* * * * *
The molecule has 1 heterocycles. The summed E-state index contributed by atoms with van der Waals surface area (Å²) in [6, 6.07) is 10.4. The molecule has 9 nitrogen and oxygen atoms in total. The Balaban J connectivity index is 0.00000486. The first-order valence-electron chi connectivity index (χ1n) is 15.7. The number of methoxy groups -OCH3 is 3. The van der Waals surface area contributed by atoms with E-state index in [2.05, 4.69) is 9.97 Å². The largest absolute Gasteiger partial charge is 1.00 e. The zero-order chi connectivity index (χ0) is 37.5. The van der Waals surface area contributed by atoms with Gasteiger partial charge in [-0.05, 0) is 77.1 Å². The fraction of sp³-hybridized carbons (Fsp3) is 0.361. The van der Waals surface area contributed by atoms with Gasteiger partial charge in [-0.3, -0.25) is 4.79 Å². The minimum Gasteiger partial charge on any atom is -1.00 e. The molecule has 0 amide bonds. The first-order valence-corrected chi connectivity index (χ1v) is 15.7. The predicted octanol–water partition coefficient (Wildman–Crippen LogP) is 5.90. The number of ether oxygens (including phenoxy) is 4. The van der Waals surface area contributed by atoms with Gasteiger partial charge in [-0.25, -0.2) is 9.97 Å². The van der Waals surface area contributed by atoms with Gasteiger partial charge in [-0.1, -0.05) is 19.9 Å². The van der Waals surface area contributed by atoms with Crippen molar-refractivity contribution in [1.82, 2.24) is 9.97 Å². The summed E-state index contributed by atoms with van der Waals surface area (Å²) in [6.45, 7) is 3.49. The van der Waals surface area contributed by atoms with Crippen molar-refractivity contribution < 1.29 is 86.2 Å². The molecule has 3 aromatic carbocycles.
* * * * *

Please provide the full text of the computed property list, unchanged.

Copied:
The molecule has 1 heterocycles. The summed E-state index contributed by atoms with van der Waals surface area (Å²) in [6, 6.07) is 10.4. The molecule has 9 nitrogen and oxygen atoms in total. The Balaban J connectivity index is 0.00000486. The first-order valence-electron chi connectivity index (χ1n) is 15.7. The number of methoxy groups -OCH3 is 3. The van der Waals surface area contributed by atoms with E-state index in [2.05, 4.69) is 9.97 Å². The largest absolute Gasteiger partial charge is 1.00 e. The zero-order chi connectivity index (χ0) is 37.5. The van der Waals surface area contributed by atoms with Gasteiger partial charge in [-0.05, 0) is 77.1 Å². The fraction of sp³-hybridized carbons (Fsp3) is 0.361. The van der Waals surface area contributed by atoms with Gasteiger partial charge in [-0.3, -0.25) is 4.79 Å². The minimum Gasteiger partial charge on any atom is -1.00 e. The molecule has 0 amide bonds. The first-order valence-corrected chi connectivity index (χ1v) is 15.7. The predicted octanol–water partition coefficient (Wildman–Crippen LogP) is 5.90. The number of ether oxygens (including phenoxy) is 4. The van der Waals surface area contributed by atoms with Gasteiger partial charge in [-0.25, -0.2) is 9.97 Å². The van der Waals surface area contributed by atoms with Gasteiger partial charge in [-0.1, -0.05) is 19.9 Å². The van der Waals surface area contributed by atoms with Crippen molar-refractivity contribution in [1.82, 2.24) is 9.97 Å². The summed E-state index contributed by atoms with van der Waals surface area (Å²) in [6.45, 7) is 3.49. The van der Waals surface area contributed by atoms with Crippen molar-refractivity contribution < 1.29 is 86.2 Å². The molecule has 3 aromatic carbocycles.